Jul 16, 2013
Book Review--My Lunches with Orson: Conversations Between Henry Jaglom and Orson Welles
My Lunches With Orson: Conversations Between Henry Jaglom and Orson Welles
Edited and with an Introduction by Peter Biskind
Henry Holt and Company/Metropolitan Books, 2013
What would it be like to eat lunch at a French restaurant with Orson Welles? According to My Lunches with Orson, you'd get a lot of gossip, industry talk, discussions about culture and Shakespearean quotes galore. You would also be lucky to finish a sentence.
In the early 80s, Welles supposedly asked director Henry Jaglom to record several of their lunchtime conversations at the Ma Maison restaurant in Hollywood. He knew his friend had done the same with his father, capturing years of memories. His only requirement was that the recorder remain in Jaglom's bag, because he didn't want to look at the machine. Reading that may make your eyebrow pop up involuntarily, but I get the impression Jaglom was a true friend, he appears to have worked hard to help Welles late in his life. It also appears as though editor Peter Biskind had to convince him to publish the contents of the tapes.
Compiled from several encounters recorded from 1983 to 1985, Lunches is essentially one big conversation. According to Biskind, it was slightly rearranged and edited, but is true-to-life where it counts. I don't mean true either, because I don't think Welles was particularly interested in the truth. He liked to tell stories, and that is why a simple translation of his words is quite enough to make an engrossing read.
Lunches captures Welles near the end of his life, when he was still working like mad, writing scripts and scrambling to find funding to finish his many projects. He was frustrated by this uphill battle, but still loving life enough to enjoy a rousing conversation.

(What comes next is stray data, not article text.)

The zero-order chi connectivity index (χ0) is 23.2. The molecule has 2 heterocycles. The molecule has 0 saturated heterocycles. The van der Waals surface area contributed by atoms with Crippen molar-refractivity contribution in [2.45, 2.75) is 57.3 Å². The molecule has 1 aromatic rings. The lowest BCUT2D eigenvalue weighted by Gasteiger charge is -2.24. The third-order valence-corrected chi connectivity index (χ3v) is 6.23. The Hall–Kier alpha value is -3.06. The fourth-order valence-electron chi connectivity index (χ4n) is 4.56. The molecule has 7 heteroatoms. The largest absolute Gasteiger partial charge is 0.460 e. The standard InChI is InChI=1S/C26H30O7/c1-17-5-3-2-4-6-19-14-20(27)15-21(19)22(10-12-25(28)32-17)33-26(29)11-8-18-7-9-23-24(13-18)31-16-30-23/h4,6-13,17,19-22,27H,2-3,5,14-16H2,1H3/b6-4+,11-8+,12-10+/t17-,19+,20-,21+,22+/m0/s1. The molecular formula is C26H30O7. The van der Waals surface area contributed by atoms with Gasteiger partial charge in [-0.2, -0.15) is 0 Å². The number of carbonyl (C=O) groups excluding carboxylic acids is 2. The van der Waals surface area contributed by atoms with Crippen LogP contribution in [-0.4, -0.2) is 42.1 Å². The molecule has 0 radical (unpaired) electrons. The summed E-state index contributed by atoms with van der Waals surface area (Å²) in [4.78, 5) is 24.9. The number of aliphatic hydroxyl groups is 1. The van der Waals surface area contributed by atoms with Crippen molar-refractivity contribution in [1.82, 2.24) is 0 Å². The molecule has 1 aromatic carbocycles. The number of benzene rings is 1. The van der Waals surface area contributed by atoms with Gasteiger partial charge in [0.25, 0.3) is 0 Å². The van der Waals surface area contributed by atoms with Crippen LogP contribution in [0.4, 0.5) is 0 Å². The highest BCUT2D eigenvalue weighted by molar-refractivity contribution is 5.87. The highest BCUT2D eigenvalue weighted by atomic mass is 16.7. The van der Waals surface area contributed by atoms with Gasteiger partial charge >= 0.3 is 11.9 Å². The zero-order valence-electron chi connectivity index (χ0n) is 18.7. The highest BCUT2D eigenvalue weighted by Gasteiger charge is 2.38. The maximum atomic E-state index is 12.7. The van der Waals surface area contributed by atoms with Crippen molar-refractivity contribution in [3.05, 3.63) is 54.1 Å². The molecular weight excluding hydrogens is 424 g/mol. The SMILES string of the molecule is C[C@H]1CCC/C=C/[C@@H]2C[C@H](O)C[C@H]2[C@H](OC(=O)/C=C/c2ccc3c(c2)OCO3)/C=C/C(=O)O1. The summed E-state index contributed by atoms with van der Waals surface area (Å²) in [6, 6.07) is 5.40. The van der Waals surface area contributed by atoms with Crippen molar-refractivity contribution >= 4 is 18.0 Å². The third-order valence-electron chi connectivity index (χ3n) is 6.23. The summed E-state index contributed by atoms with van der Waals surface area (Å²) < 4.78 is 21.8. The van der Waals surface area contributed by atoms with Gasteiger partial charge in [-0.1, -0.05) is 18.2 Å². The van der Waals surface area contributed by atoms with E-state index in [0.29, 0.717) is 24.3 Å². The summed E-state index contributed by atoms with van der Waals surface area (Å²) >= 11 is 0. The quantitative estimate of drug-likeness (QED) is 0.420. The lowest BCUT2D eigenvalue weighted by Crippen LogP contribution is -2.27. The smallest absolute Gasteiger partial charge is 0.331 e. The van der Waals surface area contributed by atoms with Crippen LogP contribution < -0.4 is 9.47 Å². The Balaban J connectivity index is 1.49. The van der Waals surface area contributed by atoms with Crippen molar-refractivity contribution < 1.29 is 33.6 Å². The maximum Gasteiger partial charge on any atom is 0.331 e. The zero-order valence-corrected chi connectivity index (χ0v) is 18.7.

Hearing Welles speak for himself is exciting, because you can sense the richness of his intelligence. Here is a busy, fertile mind letting it flow. Biskind edited lightly enough to preserve Welles' voice. You can hear him booming out every word.
And it seems Welles had something to boom about nearly everyone. I stopped trying to keep track of how many names he mentioned after the first couple of chapters. He couldn't handle Bette Davis' face and he thought Brando had a neck like a huge sausage, but he was devoted to Joseph Cotton and impressed by John Wayne's good manners. His comments about his peers are more bitter than sweet, which I partly took to be a reflection of his feelings at the time, but I wouldn't be surprised if he always thought Laurence Olivier was stupid.
You may not like what he has to say about all these talented people, but he might make you think again about the so-called talents of an actor. Not only does Welles not hold back, but his opinions are unpredictable, and somehow fresh for changing your perspective, if not your mind. For instance, I've always admired Irving Thalberg, but Welles didn't, and he has good reasons for being critical of the "Boy Wonder."
Welles knew so much about his craft. He was an observer and a student, always curious and critical. This background, and the intelligence that helped him to learn so easily, was both a blessing and a curse. It's not easy being the smartest guy in the room. Sometimes it can be downright frustrating. If you've got an oversized ego as well, it can be excruciating.
Listening to Welles without a filter can be alarming, but also fascinating. His tall tales could get out of hand, and Jaglom picked up on this often, and called the director on his shaky grasp of the facts. While he'd admit to, as Homer Simpson once said, "writing fiction with his mouth," he never seemed apologetic about it. So no, this isn't a reference book, it's Welles blowing off steam and being very entertaining in the process. Maybe he didn't have the funds to make movies, but nothing could stop him from putting on a show.
Deepest thanks to Henry Holt and Company/Metropolitan Books for providing a review copy of the book.